Preview - NASCAR Racing (DOS, 1994)
Simulation, shmimulation. NASCAR Racing from Papyrus is so far above anything else in its class, it may as well be in a league of its own. It's something special. And for $50 or so, it's a steal.
Pretty strong words, I know, so here's my best shot at convincing you. Before receiving my beta copy of NASCAR, I'd only played it once and seen the first preview of it in episode 4 of IE. I drive an automatic Corolla wagon constantly in need of a tune-up and know a lot about European cars that are way too expensive for me to ever own. I wasn't a speed demon of any sort.
I am now. I crave it. I want fast acceleration. I want my windows rolled down so my hair whips back off my forehead like the guy in that magazine cassette ad. I have NASCAR Racing to "thank" for this. This game (I apologize, but I need to call it SOMETHING) puts you in the drivers' seat of a stock car and doesn't let you go. Instead, it takes you on the ride of your life through nine true-to-life NASCAR racetracks while you struggle for control and try to imagine how anyone could actually do this in real life. After several dozen harmless crashes, though, you begin to get the hang of it. And then you begin to like it. A lot.
And there's a lot to like. Hey, a lot of people like to drive fast, and even those who don't like to dream about it. NASCAR excels in both control and realism, as its publisher, Papyrus Software, built into it the most authentic physics model seen yet in a racing sim. Flying through Atlanta Motor Speedway at 180 miles per hour is as difficult as it sounds. You feel the turns and have to adjust to each one precisely or your car will hit the wall. I used a Thrustmaster steering wheel and pedals along with a pair of stereo headphones to get the most out of the experience . . . I found myself tipping my chair over and stomping on the pedals so viciously that my feet hurt afterwards. There's always the possibility of hitting a bump, too. Even world-class racetracks aren't perfect. God help you if you hit anything with the sound turned up . . . realistic crash and spin-out effects will rudely greet your ears. If this is sounding too real for you, go play Super Mario Kart. If you're temperature is rising, you may hit the boiling point before you finish this article.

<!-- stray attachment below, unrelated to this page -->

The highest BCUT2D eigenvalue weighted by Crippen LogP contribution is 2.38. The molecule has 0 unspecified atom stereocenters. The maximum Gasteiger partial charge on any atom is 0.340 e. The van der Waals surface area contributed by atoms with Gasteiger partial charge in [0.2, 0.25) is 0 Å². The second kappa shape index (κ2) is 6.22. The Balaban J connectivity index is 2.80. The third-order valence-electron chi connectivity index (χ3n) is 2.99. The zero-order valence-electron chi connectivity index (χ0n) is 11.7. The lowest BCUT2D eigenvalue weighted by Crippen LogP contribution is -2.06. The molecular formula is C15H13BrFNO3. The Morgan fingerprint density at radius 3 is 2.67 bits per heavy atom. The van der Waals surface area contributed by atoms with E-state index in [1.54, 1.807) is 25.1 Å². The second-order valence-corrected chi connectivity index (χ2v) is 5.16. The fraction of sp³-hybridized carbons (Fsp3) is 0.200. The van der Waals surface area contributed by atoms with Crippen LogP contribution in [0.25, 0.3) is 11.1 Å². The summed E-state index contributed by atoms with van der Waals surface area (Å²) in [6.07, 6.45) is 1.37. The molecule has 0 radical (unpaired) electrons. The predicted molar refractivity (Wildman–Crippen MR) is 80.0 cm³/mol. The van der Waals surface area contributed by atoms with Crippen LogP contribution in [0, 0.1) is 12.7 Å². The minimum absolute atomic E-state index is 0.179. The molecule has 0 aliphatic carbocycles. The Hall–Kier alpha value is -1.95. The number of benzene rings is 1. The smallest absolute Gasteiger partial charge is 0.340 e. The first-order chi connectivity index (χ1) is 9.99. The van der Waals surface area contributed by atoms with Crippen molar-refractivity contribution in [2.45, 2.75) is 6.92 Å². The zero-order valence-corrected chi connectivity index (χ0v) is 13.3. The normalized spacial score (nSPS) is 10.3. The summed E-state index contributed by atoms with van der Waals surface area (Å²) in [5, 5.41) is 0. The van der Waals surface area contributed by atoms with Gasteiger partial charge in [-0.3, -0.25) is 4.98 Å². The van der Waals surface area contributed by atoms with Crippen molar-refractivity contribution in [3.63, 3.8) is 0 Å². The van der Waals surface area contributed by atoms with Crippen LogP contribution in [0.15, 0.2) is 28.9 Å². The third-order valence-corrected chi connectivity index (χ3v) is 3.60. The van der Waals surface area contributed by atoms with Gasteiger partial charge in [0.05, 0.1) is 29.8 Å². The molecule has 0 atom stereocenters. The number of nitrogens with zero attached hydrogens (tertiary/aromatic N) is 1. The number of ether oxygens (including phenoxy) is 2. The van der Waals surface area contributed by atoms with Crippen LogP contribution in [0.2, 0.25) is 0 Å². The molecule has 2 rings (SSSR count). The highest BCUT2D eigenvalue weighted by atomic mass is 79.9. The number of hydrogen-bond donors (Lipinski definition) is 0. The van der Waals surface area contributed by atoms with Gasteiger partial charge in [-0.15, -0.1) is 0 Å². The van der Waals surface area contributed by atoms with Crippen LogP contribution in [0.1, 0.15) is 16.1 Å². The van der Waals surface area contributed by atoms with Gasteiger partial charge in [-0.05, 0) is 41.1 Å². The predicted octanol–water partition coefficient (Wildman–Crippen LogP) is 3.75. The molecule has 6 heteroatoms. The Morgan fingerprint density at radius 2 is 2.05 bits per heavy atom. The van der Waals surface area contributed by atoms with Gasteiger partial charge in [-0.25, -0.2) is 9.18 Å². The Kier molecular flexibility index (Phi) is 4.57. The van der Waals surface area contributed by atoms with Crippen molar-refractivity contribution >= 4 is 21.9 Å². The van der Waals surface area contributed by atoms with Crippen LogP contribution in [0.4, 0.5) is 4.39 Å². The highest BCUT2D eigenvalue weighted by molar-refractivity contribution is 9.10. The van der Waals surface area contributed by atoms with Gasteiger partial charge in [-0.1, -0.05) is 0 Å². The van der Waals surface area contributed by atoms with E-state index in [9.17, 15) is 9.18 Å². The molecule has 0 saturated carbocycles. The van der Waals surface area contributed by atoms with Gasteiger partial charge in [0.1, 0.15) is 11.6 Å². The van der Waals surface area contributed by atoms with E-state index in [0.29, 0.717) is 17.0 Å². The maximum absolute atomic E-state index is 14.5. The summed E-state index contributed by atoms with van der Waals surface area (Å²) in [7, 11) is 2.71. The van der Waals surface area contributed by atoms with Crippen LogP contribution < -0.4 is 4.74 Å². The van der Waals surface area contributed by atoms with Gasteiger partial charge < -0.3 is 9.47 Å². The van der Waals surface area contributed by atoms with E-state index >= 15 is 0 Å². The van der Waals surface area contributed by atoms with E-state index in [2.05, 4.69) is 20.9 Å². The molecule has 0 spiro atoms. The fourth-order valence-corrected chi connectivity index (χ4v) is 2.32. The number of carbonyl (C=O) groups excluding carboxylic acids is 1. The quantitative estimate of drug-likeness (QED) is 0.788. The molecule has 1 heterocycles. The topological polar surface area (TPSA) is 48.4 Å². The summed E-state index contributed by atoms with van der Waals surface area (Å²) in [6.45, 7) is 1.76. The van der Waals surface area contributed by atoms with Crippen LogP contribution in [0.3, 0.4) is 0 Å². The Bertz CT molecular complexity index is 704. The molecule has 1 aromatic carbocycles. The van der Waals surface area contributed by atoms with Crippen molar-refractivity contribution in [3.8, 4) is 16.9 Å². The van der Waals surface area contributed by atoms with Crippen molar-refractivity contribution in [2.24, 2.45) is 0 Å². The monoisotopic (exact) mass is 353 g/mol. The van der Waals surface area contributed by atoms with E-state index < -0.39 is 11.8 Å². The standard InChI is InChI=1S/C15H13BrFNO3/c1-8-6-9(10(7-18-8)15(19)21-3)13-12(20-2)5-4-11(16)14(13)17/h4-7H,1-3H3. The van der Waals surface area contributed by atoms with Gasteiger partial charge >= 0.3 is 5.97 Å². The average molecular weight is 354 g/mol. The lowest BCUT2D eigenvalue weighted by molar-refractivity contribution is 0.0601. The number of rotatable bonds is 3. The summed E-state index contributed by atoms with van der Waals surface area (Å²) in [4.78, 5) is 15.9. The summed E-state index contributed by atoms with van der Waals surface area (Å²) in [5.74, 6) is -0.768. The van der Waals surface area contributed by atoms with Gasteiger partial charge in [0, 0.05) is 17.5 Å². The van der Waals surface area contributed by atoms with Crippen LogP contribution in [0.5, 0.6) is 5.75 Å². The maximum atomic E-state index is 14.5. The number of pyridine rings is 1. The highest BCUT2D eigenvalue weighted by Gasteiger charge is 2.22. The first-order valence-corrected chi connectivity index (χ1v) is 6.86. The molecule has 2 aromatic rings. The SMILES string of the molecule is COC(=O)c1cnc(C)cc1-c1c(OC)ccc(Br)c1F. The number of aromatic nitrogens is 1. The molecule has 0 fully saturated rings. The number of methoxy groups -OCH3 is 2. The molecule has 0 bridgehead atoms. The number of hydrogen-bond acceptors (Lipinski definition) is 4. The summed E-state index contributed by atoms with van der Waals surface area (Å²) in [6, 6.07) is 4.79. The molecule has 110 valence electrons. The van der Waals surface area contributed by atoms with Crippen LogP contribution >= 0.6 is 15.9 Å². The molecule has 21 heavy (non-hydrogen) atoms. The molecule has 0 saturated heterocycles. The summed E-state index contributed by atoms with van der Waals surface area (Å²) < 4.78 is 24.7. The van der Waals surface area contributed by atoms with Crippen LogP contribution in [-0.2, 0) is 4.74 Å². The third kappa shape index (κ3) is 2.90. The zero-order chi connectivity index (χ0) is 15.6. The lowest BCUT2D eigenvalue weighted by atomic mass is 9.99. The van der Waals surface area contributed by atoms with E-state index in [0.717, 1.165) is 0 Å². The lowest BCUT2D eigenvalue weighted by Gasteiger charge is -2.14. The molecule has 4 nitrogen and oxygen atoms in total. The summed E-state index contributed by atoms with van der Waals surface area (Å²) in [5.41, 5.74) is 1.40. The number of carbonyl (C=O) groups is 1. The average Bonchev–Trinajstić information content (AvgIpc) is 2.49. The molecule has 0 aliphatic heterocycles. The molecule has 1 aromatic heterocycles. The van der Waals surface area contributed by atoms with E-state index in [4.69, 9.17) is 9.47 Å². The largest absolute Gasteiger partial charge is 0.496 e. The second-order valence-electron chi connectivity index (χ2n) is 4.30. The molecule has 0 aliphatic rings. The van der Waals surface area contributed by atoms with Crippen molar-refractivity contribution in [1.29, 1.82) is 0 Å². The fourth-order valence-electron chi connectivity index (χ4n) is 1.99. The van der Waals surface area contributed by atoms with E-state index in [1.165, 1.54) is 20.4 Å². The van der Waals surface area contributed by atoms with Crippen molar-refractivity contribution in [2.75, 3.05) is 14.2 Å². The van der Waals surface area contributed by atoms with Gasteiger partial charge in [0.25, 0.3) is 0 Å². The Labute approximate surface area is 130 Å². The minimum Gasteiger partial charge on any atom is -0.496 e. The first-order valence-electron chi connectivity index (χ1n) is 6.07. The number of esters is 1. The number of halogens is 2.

Racing is only part of NASCAR. It's pretty fun looking at your crashes after they occur (and they do). Instant replay is implemented very well here . . . many camera angles are offered and you can save replays in highlight-reel fashion. NASCAR's virtual cameras can follow your car or any other car. Before any race, you can configure your driver information . . . stating your name, nickname, car and tire type, and team name. And oh yeah, NASCAR Racing runs in 640x480 VGA. That's 307,200 pixels worth of sheer speed, and you won't find that in too many places. It's 640x480 EVERYWHERE. On the track, in the menus, on the highlight reels, and in the garage, too. Ahh, the garage. If you know what a "suspension camber" is, you'll love the garage. That thingy is there, along with a zillion other modifications that could turn your average stock car into . . . well . . . an above-average stock car. I wish I knew how most of that stuff worked . . . I might have won a race or two. Even when I set my opponents to 80% of my speed, I still tended to crash too often to finish ahead of the pack. Oh well. So the game's challenging . . . that's not a flaw.
Sadly, the saliva running off of your chin will be pooling on the floor for another couple of months still. Camp out outside you local software chain for a copy of this game. You'll blow gaskets. NASCAR will blow your mind.